My last night’s camp was in a high meadow under 14,000-foot tall summits. The evening’s entertainment provided by a light show of soft alpenglow on craggy peaks. Sipping at my post dinner whiskey and Coke, a heavy luxury deemed worth the weight, I noticed a lanky black bear scoot into the trees; his swift pace suggesting he had someplace he needed to be, which was fine with me. As the impending darkness loomed, I crawled into my bag feeling bummed the trip was almost at its end. Drifting off to sleep, I didn't count sheep, but rather nights I'd spent in the wilderness this year. Twenty nine, thirty, thirty one, thirty two...

The last mile

There are many places in Colorado that capture my imagination, but few as much as the Alpine Loop. Dotted with interesting vestiges of the past, the loop's ghost towns and abandoned town sites serve as constant reminders that big adventures have been a part of this landscape for well over a century. It’s hard not to get lost in the stories of gold miners hitting it rich or losing it all in the deep valleys of the San Juan mountains.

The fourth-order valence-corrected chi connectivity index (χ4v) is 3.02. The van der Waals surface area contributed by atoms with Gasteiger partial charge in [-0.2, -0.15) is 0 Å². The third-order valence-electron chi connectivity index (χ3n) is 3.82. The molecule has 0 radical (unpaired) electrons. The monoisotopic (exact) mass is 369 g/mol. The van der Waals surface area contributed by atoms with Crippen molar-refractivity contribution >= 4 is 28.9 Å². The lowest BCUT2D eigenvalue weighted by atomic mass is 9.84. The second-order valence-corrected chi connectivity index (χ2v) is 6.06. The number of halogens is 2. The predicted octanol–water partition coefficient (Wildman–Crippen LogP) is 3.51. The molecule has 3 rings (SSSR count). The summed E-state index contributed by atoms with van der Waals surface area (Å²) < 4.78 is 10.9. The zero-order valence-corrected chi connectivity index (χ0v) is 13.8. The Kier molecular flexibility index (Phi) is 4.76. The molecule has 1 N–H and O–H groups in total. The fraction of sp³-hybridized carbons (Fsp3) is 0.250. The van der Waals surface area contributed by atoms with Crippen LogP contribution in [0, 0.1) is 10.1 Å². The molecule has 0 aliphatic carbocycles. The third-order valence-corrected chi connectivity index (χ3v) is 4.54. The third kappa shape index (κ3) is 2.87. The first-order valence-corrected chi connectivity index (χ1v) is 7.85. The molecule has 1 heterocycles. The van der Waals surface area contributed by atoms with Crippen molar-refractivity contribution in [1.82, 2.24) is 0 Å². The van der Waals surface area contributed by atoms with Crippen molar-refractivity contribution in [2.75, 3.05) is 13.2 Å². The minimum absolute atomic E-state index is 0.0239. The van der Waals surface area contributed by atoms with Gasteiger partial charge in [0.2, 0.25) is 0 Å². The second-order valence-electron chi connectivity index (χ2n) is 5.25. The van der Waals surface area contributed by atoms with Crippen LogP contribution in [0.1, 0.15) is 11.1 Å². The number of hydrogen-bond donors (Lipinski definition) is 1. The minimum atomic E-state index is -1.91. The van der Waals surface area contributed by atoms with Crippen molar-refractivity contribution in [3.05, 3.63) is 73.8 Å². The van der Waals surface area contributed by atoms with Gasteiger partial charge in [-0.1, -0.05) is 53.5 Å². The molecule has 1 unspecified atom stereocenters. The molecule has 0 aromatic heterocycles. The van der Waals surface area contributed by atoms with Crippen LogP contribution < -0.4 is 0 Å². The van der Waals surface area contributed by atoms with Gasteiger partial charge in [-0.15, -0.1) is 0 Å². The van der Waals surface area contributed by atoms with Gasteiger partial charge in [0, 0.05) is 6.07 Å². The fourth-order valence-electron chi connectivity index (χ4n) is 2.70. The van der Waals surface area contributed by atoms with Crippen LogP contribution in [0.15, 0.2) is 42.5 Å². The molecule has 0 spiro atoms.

As I descended the last few rain soaked miles back into Silverton, my bags emptied of food and my water bottles gone dry, I did what I thought any good adventurer to this area should do. I rolled up to an antique saloon, leaned my steed against the hitching post, and sauntered in for a cold beer at the bar. Like the miners who had come before me, I probably didn't smell so great, but I had found my fortune. Perhaps not in the form of gold nuggets, but in ways only a good solo bikepacking trip can provide. I was tired, but rejuvenated. And I owed it all to a Salsa Deadwood.

This story first appeared on Expedition Portal: www.expeditionportal.com